Just last night, a 9-year-old boy in New Orleans, LA, died when four people were hit in a drive-by shooting.
In Brooklyn, New York, last night, five people were shot in another drive-by after a one-year-old boy was killed over the weekend.
Several large US cities are seeing a sharp rise in crime and misery after the George Floyd riots. Their response? Defund their police forces.
At a White House law enforcement roundtable on Monday, President Trump criticized city leaders who want to de-fund the police at a time when inner-city crime is soaring.
Trump said what he called "radical politicians" running America's cities are "waging war on innocent Americans," and that his administration is "pro-police and anticrime. "
"You look at what's going on in Minneapolis, you look at what's going on in many, many Democrat run-areas. But they want to de-fund and they want to abolish. Far-left mayors are escalating the anti-cop crusade and violent crime is spiraling in their cities," Trump said.
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President Trump has come under fire for denying a request from Minnesota's governor for federal funds to rebuild parts of Minneapolis that were destroyed during the George Floyd riots. More than 1,500 buildings were damaged by looting and rioting, resulting in over $500 million in damages.
But it's not without precedent. In 2015, the Obama White House denied aid to the state of Maryland after rioting in Baltimore over the death of Freddie Gray, a black man who died in police custody.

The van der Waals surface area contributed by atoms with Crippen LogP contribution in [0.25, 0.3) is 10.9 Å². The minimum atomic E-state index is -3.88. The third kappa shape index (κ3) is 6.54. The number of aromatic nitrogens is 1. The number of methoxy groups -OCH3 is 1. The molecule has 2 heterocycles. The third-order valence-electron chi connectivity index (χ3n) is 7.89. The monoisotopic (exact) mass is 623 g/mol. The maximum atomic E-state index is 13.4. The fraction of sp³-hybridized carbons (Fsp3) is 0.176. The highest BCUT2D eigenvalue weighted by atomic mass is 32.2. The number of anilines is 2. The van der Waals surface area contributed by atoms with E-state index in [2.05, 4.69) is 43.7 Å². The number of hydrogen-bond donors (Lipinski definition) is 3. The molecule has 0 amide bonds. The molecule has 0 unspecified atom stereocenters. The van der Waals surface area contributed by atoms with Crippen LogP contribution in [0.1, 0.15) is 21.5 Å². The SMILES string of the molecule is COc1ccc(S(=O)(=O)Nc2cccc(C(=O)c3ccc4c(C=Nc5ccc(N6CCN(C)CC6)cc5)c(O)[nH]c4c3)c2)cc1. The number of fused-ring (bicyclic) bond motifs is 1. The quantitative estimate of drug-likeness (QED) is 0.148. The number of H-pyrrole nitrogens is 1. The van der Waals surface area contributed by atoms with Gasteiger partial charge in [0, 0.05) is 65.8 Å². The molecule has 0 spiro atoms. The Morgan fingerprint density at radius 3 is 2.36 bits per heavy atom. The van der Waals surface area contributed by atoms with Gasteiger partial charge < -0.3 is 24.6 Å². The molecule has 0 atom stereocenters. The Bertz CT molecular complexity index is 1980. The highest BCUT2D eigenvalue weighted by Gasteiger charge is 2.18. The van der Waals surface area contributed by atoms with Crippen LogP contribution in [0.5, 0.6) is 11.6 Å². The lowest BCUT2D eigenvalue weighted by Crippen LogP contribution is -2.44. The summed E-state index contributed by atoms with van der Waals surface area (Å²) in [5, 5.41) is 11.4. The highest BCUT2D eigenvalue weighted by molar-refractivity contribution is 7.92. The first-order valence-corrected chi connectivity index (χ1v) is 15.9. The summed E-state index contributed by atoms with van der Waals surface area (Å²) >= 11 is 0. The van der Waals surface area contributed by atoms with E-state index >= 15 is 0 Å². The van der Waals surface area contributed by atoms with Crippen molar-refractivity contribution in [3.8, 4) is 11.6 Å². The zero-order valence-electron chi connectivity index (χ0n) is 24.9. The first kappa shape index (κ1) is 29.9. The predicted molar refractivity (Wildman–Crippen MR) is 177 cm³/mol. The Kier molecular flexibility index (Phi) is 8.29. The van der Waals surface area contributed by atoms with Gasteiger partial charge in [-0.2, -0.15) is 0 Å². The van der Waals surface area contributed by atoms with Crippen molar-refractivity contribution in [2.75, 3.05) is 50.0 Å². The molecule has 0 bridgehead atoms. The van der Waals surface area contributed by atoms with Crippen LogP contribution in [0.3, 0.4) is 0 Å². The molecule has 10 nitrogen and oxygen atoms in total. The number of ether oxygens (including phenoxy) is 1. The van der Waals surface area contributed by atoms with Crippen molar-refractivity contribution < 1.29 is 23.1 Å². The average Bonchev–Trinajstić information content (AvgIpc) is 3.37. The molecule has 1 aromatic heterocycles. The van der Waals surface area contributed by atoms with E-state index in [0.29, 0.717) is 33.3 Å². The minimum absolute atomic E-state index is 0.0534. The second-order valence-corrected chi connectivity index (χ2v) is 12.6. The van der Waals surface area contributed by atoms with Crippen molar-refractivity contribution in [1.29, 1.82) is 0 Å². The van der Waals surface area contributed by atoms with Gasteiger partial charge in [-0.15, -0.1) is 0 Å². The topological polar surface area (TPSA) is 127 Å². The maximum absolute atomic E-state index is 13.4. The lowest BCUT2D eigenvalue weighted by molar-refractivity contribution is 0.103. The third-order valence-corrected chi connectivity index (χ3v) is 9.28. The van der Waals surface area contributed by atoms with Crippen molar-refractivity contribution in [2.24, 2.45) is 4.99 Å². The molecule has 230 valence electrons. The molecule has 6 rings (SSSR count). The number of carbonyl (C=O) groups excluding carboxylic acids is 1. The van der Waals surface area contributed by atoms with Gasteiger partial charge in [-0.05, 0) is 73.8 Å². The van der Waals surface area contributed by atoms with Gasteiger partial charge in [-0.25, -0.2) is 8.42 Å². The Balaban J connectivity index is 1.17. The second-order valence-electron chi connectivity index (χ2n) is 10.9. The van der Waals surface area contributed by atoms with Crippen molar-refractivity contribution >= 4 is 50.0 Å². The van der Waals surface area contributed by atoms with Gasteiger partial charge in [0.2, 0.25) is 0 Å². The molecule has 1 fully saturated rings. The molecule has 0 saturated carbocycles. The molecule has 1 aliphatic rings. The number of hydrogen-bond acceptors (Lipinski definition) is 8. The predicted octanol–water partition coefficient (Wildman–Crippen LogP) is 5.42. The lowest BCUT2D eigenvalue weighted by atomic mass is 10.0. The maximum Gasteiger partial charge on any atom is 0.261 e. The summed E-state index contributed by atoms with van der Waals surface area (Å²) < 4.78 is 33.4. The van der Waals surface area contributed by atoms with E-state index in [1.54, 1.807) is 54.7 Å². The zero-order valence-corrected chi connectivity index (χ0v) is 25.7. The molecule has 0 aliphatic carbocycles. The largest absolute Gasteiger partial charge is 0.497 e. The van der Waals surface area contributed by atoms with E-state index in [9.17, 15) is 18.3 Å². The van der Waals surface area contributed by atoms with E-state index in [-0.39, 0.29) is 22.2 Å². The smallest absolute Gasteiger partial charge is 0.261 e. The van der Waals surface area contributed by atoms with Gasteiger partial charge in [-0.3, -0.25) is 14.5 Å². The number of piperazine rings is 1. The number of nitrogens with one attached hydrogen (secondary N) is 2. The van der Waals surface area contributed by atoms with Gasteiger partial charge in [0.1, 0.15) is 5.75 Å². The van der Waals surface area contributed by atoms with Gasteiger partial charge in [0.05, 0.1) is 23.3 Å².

In Seattle, WA, the city council wants to cut the police budget in half. The mayor says that's too much. Jenny Durkan complained that the city council hadn't even consulted with Police Chief Carmen Best, who said, "It is reckless to advocate for this kind of cut."
But Mayor Durken still wants a 20 percent cut, totaling some $96 million dollars.
President Trump pointed out that in New York City, shootings were up 358 percent, and he said the city of Chicago was more dangerous than Afghanistan and a time when police have been demonized.
"Reckless politicians have defamed our law enforcement heroes as the enemy. They call them 'the enemy.' They actually go and say, 'they're the enemy, and even call them an invading army.'"
CBN News chief political correspondent David Brody told CBN's Faith Nation program that President Trump's law and order emphasis will resonate with most voters in this falls election.
"Most people in this country want to feel safe, most people think police are doing good out there, and that's where this president is trying to take the conversation because he believes electorally and politically that that's a winning hand, in terms of the safety of the American people, come November," Brody said.
President Trump vowed that crime numbers will go down even if he has to "go in and take over cities."
That law and order message may be working. Recent polls show he's cut Joe Biden's lead in half.